Smash recap: 'The Read Through' with Sean Hayes
Correction: Make that three musicals, since “The Read-Through” also offers a glimpse at yet another show in the Smash universe: Liaisons, the revival that just might finally make Ivy a star. But before she gets her big break, Ivy must deal with Terry Falls (Sean Hayes, perfectly cast) — a so-called “big movie star” whose signature style of broad comedy is a horrible fit for his show’s serious material. In other words, he’s Rebecca Duvall with a Y chromosome and a penchant for fart jokes. If only Terry were allergic to peanuts!
Instead of resorting to poison, Ivy gently tells her costar he’s doing it wrong — then simply shows the guy how good acting is done. In response, Terry decides that the only way he can give a truly emotional performance is to go off his various meds; insert Prednisone joke here. Hoo boy. While this is an extremely goofy plot, it’s nice to see Megan Hilty widening her eyes in comedic horror rather than pouting and sulking like Jan Brady. Here’s hoping this whole thread leads to something good happening for Ivy, and that it somehow gets more cleanly integrated into Smash as a whole — because as of now, the Ivy/Liasons scenes seem almost like they’re dropping in from another TV series altogether.
More importantly: Smash went through the trouble of casting Jack MacFarland, then neglected to put him in a single scene opposite Grace Adler. Anastasia Beaverhausen would certainly not approve. Perhaps the Will and Grace stars will find some excuse to be in a room together a few episodes down the line. In the meantime, Bombshell‘s writer is busy glowing from her… stimulating marathon work session with Peter, the bold Petruchio who has managed to tame Julia’s shrieking
Theresa Katherina. After their extended bonding session, Julia and the once-dreaded dramaturg are so close that they’re finishing each other’s sandwiches.
This just doesn’t sit right with Tom, who prefers Julia to be a shrill mess because of… reasons. The composer’s intuitions seem confirmed when an old friend — Other Desert Cities scribe Jon Robin Baitz, whom Tom used to date (!) — lets slip to Julia that Peter, like, totally screwed up his friend Leslie’s play. And here Smash loses a major opportunity to stage an elaborate re-imagining of Bye Bye Birdie‘s “Telephone Hour,” rewritten so that each character is telling a different story about Peter Gilman’s treachery. (Psst, Josh Safran: Call me!)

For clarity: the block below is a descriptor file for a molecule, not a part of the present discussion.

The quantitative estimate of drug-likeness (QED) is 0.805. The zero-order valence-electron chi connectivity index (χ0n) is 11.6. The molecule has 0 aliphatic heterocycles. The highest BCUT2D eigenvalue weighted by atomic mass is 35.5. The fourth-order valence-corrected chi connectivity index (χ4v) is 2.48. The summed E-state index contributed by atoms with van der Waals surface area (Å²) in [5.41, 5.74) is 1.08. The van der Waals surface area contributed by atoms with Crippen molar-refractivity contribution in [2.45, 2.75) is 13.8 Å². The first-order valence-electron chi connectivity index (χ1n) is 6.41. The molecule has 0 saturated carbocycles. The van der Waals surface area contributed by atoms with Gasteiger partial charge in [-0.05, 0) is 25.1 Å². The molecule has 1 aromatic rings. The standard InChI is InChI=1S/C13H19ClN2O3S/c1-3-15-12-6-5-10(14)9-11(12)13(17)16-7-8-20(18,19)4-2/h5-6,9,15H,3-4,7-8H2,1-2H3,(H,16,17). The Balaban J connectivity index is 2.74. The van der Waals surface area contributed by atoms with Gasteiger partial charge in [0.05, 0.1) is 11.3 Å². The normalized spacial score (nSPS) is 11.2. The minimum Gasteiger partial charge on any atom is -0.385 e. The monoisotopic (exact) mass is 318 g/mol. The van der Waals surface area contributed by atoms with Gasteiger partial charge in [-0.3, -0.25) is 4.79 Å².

NEXT: Write Fight Man Woman
Anyhow, it looks like Julia’s trust in Peter is kaput — especially after Jerry’s assistant (played by Hairspray‘s Nikki Blonsky; man, Smash is really bringing it with the cameos tonight) gushes to Tom and Julia about a version of Bombshell that bears little resemblance to the new draft Julia just turned in. Does this mean a return to shrieking, shrewishness, and scarves? A nation waits, breathless, clutching its pajama shirt tightly to its adulterous bosom.
Meanwhile, a call from Derek prompts Karen and Ana to leave Jean-Claude Van Damme’s House of ’80s Kickboxing and travel to Brooklyn. There, they tell Jimmy and Kyle that the director wants them to mount a one-act version of Hit List for the upcoming Fringe Festival. (Timeline note: This means tonight’s episode takes place in mid-July of 2012, since the Fringe is held every August.) Before they start finalizing the show, though, Karen suggests holding a read-through that very day so they’ve got a better idea of the show’s strengths and weaknesses.
As usual, Kyle’s the one who instantly busies himself with doing stuff that’s actually useful (making copies of the script, giving Ana an excuse to ditch Karen for a little while). Karen stays behind so that she can follow Jimmy around mournfully, singing an incredibly on-the-nose Death Cab for Cutie song about boys who “don’t know how to love.” Don’t get me wrong — the vocals here are very pretty, and I’m into season 2’s unorthodox cover selections (see also: “Dancing on My Own”). But the context is so groan-inducing that it detracts from the song itself. Fine, so Jimmy’s some kind of damaged, vulnerable wounded bird. Boo frickin’ hoo; that doesn’t matter if he’s also a stone-cold jerk to every other character.
Before Bombshell‘s reading can begin, Julia corners Peter and tells him that she’s onto his little tricks. She knows he submitted a second Bombshell script, and that he’s trying to wrest control of the show from her. But as it turns out, these paranoid delusions are just a figment of Julia’s silly little woman-mind. Her benevolent counselor assures her that the other lady playwright has been spreading lies about Peter — bitches be crazy, am I right? — and urges her to believe in herself. “Herself,” here, is a synonym for “him.” Her hysterics quelled, Julia somehow finds the strength to head into the reading.